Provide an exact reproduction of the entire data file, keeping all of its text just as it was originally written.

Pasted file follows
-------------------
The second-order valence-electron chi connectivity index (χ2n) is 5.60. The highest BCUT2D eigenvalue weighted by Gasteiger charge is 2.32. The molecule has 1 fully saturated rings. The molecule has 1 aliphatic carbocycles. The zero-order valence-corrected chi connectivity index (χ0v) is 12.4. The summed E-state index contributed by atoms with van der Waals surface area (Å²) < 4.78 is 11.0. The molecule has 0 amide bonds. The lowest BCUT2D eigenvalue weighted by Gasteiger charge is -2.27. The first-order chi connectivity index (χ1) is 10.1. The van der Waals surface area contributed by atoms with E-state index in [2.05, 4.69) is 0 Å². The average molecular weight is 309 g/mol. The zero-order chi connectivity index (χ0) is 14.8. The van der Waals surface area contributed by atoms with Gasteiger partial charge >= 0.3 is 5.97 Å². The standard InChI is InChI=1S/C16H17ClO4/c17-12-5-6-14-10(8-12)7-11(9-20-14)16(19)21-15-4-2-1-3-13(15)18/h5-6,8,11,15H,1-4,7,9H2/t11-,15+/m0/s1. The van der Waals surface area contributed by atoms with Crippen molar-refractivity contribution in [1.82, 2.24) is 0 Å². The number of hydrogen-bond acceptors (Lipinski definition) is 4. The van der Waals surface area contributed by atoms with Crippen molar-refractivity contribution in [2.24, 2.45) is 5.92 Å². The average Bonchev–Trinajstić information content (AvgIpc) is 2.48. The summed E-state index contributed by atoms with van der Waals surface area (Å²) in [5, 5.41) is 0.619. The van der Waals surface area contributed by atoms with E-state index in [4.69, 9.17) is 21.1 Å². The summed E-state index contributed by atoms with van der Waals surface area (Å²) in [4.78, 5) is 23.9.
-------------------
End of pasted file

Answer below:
The second-order valence-electron chi connectivity index (χ2n) is 5.60. The highest BCUT2D eigenvalue weighted by Gasteiger charge is 2.32. The molecule has 1 fully saturated rings. The molecule has 1 aliphatic carbocycles. The zero-order valence-corrected chi connectivity index (χ0v) is 12.4. The summed E-state index contributed by atoms with van der Waals surface area (Å²) < 4.78 is 11.0. The molecule has 0 amide bonds. The lowest BCUT2D eigenvalue weighted by Gasteiger charge is -2.27. The first-order chi connectivity index (χ1) is 10.1. The van der Waals surface area contributed by atoms with E-state index in [2.05, 4.69) is 0 Å². The average molecular weight is 309 g/mol. The zero-order chi connectivity index (χ0) is 14.8. The van der Waals surface area contributed by atoms with Gasteiger partial charge >= 0.3 is 5.97 Å². The standard InChI is InChI=1S/C16H17ClO4/c17-12-5-6-14-10(8-12)7-11(9-20-14)16(19)21-15-4-2-1-3-13(15)18/h5-6,8,11,15H,1-4,7,9H2/t11-,15+/m0/s1. The van der Waals surface area contributed by atoms with Crippen molar-refractivity contribution in [1.82, 2.24) is 0 Å². The number of hydrogen-bond acceptors (Lipinski definition) is 4. The van der Waals surface area contributed by atoms with Crippen molar-refractivity contribution in [2.24, 2.45) is 5.92 Å². The average Bonchev–Trinajstić information content (AvgIpc) is 2.48. The summed E-state index contributed by atoms with van der Waals surface area (Å²) in [5, 5.41) is 0.619. The van der Waals surface area contributed by atoms with E-state index in [4.69, 9.17) is 21.1 Å². The summed E-state index contributed by atoms with van der Waals surface area (Å²) in [4.78, 5) is 23.9.